Blood & Stories 1

And they have conquered him by the blood of the Lamb and by the word of their testimony, for they loved not their lives even unto death.

Rev 12:11 (ESV)

BLOOD AND STORIES - PART ONE

This verse is in the middle of a story/vision/dream that John had about dragons, angels, and Jesus.

First; Revelation is a difficult book to read. It's full of ancient Jewish imagery, hyperbole, poetry, metaphor… it’s a wild and crazy read. Many scholars believe that revelation is John's way of talking about the corruption of the Roman political system and the prevailing nature of the Kingdom of Heaven. On a blog post last year, Peter Enns said:

"Despite what it might look like to the naked eye, Rome, with its powerful armies and emperors, is not in charge. Rather, paradoxically and counterintuitively, the slain Lamb of God—the crucified and risen Jesus—is in charge.

Therefore—and I can’t stress this enough, people—Revelation is a call to God’s people at any time to be faithful to Christ over and against the “world system.”

As biblical scholar Michael Gorman puts it in his book Reading Revelation Responsibly: Uncivil Worship and Witness: Following the Lamb into the New Creation, Revelation is a critique of “civil religion”—of tying the Gospel to any political system.”

It’s a subversive book written in a politically volatile time by a Jewish man who’s life and livelihood was under threat by the Roman government. If we fail to consider this while reading Revelation, we will miss its message to us.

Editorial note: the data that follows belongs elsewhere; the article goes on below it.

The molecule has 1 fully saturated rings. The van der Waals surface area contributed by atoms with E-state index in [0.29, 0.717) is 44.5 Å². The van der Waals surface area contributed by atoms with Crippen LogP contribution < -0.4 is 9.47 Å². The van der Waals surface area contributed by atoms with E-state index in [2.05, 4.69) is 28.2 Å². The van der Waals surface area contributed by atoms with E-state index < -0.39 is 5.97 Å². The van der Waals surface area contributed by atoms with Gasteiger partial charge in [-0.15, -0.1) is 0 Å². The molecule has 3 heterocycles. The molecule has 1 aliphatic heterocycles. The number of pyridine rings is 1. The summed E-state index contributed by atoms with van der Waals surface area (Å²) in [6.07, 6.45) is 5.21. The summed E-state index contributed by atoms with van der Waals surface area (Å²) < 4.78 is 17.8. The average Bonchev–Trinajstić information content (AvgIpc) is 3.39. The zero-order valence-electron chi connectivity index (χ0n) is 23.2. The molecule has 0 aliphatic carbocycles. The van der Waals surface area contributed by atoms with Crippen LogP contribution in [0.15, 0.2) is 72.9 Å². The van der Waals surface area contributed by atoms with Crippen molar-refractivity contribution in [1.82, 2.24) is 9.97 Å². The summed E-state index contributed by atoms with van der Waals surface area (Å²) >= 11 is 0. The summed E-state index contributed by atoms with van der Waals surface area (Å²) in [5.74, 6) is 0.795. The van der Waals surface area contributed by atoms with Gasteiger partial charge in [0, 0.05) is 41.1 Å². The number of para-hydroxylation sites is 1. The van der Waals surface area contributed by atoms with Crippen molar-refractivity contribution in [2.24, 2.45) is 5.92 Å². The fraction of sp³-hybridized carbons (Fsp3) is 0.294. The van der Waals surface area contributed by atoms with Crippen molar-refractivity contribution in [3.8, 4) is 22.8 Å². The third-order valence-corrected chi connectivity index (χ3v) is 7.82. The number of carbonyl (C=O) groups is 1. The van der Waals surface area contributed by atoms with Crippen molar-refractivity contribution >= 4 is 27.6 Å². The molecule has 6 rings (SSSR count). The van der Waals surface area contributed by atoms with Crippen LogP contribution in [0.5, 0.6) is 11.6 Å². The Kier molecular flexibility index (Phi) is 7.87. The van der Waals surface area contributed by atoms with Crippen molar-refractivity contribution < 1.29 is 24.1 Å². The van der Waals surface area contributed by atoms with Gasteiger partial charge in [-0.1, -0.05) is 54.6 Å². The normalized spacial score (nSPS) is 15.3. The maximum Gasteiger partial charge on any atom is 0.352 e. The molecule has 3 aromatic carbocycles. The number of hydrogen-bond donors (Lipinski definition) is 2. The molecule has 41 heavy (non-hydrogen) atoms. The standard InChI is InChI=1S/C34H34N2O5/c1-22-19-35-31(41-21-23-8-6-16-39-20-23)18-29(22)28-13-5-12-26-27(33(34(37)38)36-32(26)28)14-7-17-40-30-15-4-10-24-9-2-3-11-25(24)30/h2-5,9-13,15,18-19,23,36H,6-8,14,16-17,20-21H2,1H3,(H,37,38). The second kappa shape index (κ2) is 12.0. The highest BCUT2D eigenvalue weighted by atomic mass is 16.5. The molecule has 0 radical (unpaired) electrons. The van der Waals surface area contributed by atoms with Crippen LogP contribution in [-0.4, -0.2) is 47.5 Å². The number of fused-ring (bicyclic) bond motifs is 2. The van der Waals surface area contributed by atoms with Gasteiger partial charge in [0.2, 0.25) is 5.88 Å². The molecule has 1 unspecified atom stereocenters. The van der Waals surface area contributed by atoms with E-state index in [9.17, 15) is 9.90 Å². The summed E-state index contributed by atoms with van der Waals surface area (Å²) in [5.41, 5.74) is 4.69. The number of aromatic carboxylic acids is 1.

Second; the ‘Him’ that John mentions in the verse above we can safely assume is the ancient serpent/dragon/satan/devil, the one whom he called “the deceiver of the whole world” the verse before.

Straight away, I think:

“No. He hasn’t been conquered yet. Obviously!”

Everywhere I look, there is pain and heartache, war and torment, lack and injustice. The world is a boiling pot of pressure and pain right now. Try telling the woman whose husband just left her; the child whose parent abuses him; worker who is underpaid and taken advantage of; the refugee separated from her children, and/or the ones fleeing their war-torn country on a boat with nothing but their family clutched tightly to them and the clothes on their back, or the ones left behind with no where to go; or the teenager failing high school; the dad struggling with addiction; the parents of a murdered child; the mom who has to put her child into hospice care…

Try telling them that evil has been conquered.

Try telling yourself that.

John's friends and family would have thought the same thing:

“Evil has been conquered? Can you not see what is happening around us?”

John didn’t write those words so that we would read and think, “how lovely…” But so that we would wrestle it out, talk about it, figure out how to live with it and put it into action, and then do it all over again for the rest of our lives. Faith is not a destination. The Bible is not a flat text. It's complicated, often unclear, counterintuitive, and full of parables that could be interpreted a thousand different ways. It's best read by faith. Not a blind kind of faith that says, “It's written, so I believe it!” But faith that asks questions, knowing that it is being lead somewhere good:

“What the heck? What do you mean God? Why is this in here? Show me…”

Faith that explores and learns and grows. Teachable faith.

So when John tells me - a couple of thousand years of culture and belief between us - that he had a crazy vision (possibly induced by eating too many prawn cocktails on Patmos) explaining that I can overcome evil/darkness/satan/deception by the blood of the lamb (reference to Jesus) and the word of my testimony, I may not be certain that evil has been conquered, but I have hope that I can be part of the process.

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